Friends of Worcester has participated in preserving and conserving areas historically. See what we've done below! You can also click here to view the Historic Timeline.
In 1997, residents were anxiously watching a proposal by Amoco to build a gas station and convenience store on the Worcester corner of Township Line and North Wales Roads. Friends of Worcester received the support of hundreds of residents in its effort to resist this development of the site. By 1999, Amoco was ready to appear before Worcester's Zoning Board to secure the necessary approvals. Despite overwhelming opposition from Friends of Worcester and individual residents, however, the Zoning Board approved the variances, allowing the development to go forward. The Board of Supervisors and two residents appealed this decision, and eventually Amoco abandoned the fight.
In the late 1990s, Worcester residents became aware that the Pennsylvania Turnpike Commission was studying ways to relieve traffic congestion along the turnpike and local feeder roads between the Lansdale and Plymouth Meeting interchanges. The Commission proposed the creation of "slip ramps" that would allow traffic to enter and exit the turnpike between these two interchanges. Three of the proposed slip ramp locations were in or on the edge of Worcester Township -- Schultz Road near Morris Road, Valley Forge Road just north of Morris Road, and Morris Road between Schultz & Valley Forge Roads. A series of public meetings was held, and Friends of Worcester kept township residents informed through our newsletter as plans for the slip ramp were alternately sidelined and then resumed.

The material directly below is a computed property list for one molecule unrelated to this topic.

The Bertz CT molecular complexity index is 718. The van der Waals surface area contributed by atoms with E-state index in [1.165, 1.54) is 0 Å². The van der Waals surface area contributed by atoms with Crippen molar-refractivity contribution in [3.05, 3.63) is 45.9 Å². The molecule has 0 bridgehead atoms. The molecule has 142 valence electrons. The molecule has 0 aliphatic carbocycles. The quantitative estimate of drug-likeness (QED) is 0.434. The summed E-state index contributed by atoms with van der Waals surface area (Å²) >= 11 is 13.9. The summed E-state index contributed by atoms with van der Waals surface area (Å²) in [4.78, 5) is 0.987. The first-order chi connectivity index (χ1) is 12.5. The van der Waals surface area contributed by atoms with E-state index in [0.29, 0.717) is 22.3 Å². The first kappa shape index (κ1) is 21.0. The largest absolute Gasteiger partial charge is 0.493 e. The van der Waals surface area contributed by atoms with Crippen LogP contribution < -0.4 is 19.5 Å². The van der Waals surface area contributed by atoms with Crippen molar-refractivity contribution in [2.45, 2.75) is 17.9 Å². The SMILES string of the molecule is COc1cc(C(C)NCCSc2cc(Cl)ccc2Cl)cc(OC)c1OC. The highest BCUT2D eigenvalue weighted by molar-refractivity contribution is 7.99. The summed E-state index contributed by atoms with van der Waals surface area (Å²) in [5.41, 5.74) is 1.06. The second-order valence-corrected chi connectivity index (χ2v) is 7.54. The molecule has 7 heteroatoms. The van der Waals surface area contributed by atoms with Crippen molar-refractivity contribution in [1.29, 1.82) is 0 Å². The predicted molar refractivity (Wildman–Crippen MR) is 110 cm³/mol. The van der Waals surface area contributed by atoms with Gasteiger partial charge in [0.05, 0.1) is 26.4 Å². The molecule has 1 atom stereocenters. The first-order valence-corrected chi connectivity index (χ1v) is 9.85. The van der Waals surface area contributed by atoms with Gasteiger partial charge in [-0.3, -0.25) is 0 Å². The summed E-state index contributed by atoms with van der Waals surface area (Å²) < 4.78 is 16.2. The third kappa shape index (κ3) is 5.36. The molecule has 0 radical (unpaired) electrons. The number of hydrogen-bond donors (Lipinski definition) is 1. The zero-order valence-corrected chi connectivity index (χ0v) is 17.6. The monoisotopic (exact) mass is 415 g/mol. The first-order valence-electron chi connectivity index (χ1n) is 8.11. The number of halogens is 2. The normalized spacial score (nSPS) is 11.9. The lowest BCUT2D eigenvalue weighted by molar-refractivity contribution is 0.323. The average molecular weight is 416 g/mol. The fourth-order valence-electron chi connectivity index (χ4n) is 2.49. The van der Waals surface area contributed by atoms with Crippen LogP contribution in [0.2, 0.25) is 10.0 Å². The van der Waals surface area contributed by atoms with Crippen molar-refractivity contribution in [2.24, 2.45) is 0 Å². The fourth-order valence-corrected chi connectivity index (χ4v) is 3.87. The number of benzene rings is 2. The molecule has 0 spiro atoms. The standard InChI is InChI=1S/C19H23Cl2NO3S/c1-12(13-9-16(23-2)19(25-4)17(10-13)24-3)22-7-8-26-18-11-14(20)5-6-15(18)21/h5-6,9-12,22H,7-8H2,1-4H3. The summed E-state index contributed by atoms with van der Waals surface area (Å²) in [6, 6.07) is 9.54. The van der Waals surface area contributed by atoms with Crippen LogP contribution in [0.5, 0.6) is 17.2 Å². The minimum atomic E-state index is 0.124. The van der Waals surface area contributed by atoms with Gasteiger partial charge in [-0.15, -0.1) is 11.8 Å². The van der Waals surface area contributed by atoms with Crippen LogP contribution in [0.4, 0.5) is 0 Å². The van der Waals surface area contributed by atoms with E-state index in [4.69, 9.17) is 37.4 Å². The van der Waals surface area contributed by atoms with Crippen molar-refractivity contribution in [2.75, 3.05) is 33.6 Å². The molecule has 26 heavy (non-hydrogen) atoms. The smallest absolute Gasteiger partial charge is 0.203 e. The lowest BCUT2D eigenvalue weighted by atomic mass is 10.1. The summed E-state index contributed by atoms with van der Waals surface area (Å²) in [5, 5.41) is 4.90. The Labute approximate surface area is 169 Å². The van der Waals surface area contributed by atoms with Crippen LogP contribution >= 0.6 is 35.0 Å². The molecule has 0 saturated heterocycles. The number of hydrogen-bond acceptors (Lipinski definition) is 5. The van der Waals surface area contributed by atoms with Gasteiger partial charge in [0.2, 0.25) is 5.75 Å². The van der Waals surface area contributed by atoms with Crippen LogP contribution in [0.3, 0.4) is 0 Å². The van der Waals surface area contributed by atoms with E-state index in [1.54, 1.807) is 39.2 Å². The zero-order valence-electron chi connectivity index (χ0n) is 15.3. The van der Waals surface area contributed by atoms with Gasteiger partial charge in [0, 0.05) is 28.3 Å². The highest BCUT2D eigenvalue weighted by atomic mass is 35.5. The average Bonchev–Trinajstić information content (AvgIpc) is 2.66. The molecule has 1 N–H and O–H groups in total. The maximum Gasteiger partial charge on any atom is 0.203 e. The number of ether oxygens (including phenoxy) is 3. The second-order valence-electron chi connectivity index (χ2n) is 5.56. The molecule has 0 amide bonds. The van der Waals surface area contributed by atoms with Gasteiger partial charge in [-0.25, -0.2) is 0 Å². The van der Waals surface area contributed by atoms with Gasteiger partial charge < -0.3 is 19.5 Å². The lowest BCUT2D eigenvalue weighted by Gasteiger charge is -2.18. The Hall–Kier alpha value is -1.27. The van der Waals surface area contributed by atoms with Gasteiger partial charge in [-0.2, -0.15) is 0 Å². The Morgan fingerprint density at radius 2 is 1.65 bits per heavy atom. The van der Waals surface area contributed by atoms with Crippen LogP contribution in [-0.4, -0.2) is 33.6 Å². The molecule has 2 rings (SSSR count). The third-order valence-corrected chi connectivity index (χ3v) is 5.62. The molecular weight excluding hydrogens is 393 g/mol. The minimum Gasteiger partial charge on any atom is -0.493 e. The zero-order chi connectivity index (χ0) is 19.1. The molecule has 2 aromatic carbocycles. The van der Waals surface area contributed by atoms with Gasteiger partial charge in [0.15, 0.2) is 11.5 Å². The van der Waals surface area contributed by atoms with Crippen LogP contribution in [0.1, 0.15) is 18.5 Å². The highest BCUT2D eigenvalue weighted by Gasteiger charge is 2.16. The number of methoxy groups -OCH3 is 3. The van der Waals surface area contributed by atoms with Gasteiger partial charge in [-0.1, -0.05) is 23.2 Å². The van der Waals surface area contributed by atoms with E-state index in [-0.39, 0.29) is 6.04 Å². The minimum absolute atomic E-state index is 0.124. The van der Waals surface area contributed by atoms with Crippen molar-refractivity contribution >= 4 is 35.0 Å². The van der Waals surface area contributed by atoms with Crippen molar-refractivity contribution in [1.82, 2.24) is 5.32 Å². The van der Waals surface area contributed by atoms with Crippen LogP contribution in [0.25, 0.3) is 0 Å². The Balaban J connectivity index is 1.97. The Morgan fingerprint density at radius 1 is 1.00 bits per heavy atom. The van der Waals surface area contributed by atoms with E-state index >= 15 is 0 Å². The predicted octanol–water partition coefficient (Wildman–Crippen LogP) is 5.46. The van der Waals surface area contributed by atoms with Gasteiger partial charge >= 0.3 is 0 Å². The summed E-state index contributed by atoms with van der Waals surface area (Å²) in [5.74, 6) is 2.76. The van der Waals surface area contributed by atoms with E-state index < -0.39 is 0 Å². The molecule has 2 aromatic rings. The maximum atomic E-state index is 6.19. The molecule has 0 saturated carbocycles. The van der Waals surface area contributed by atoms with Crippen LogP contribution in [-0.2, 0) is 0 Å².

In 2002, the Commission presented a plan to build two slip ramps on Schultz Road, one in each direction. Friends of Worcester mounted a public information campaign through our newsletter and word of mouth to encourage residents to attend the Turnpike Commission's public meetings and to contact local and state elected officials about the slip ramp. "Stop the Slip Ramp" signs sprouted on residents' lawns. At one public meeting, FOW officers presented a petition against the plan which had been signed by hundreds of township residents. Lansdale Borough, the Montgomery County Planning Commission, and many area businesses such as Ford Electronics and Merck voiced their support for the slip ramp, but Worcester residents argued that our township's rural roads are ill-equipped to handle the expected increase of 4000 to 5000 cars per day. Even worse, easy access to the turnpike would encourage still more residential development in Worcester.
In 2004, the proposed slip ramp still appeared on Montgomery County's draft Transportation Plan, and once again Friends of Worcester sent representatives to public meetings to oppose a slip ramp in Worcester. The Turnpike Commission has now announced the cancellation of its plans for the slip ramp, but given the history of this proposal, Friends of Worcester will continue to work with our local and state elected officials to make sure that a slip ramp will never be built in Worcester
In 2002, CVS decided to build a 14,800 square foot drug store at the corner of Trooper Road and Germantown Pike, opposite the tiny, historic Norriton Presbyterian Church. The proposal included drive-through service, 24-hour operation, an oversized parking lot, and large, illuminated signs, all of which required numerous zoning variances. The building alone was more than twice the size allowed by Worcester's commercial ordinance.
Friends of Worcester mounted a petition on our web site for residents to register their outrage at a development proposal that was so out of keeping with the other historic buildings at that intersection. Comments by residents included this one: "Build it, and I will NEVER use it!" FOW attended meetings, reviewed drawings, distributed flyers and yard signs, and encouraged residents to attend public meetings. By the fall of 2003, CVS had abandoned its plans for a mega-pharmacy on this site.